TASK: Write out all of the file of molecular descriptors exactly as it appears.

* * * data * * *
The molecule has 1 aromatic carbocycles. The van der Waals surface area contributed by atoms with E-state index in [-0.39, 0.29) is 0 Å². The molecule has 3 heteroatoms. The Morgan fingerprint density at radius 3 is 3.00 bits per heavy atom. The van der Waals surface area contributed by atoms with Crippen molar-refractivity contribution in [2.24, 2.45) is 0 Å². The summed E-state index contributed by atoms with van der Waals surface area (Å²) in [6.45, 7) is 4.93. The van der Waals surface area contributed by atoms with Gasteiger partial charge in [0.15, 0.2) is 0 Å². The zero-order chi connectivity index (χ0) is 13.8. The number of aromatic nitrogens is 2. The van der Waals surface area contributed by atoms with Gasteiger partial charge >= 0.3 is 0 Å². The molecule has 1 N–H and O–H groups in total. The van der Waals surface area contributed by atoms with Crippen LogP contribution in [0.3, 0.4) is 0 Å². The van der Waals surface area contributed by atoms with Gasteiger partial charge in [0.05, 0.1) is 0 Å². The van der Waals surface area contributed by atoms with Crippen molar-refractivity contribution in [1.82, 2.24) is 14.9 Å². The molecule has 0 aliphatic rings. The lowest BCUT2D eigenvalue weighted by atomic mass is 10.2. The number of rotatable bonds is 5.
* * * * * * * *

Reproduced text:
The molecule has 1 aromatic carbocycles. The van der Waals surface area contributed by atoms with E-state index in [-0.39, 0.29) is 0 Å². The molecule has 3 heteroatoms. The Morgan fingerprint density at radius 3 is 3.00 bits per heavy atom. The van der Waals surface area contributed by atoms with Crippen molar-refractivity contribution in [2.24, 2.45) is 0 Å². The summed E-state index contributed by atoms with van der Waals surface area (Å²) in [6.45, 7) is 4.93. The van der Waals surface area contributed by atoms with Gasteiger partial charge in [0.15, 0.2) is 0 Å². The zero-order chi connectivity index (χ0) is 13.8. The number of aromatic nitrogens is 2. The van der Waals surface area contributed by atoms with Gasteiger partial charge >= 0.3 is 0 Å². The molecule has 1 N–H and O–H groups in total. The van der Waals surface area contributed by atoms with Crippen LogP contribution in [0.3, 0.4) is 0 Å². The van der Waals surface area contributed by atoms with Gasteiger partial charge in [0.05, 0.1) is 0 Å². The van der Waals surface area contributed by atoms with Crippen molar-refractivity contribution in [1.82, 2.24) is 14.9 Å². The molecule has 0 aliphatic rings. The lowest BCUT2D eigenvalue weighted by atomic mass is 10.2. The number of rotatable bonds is 5.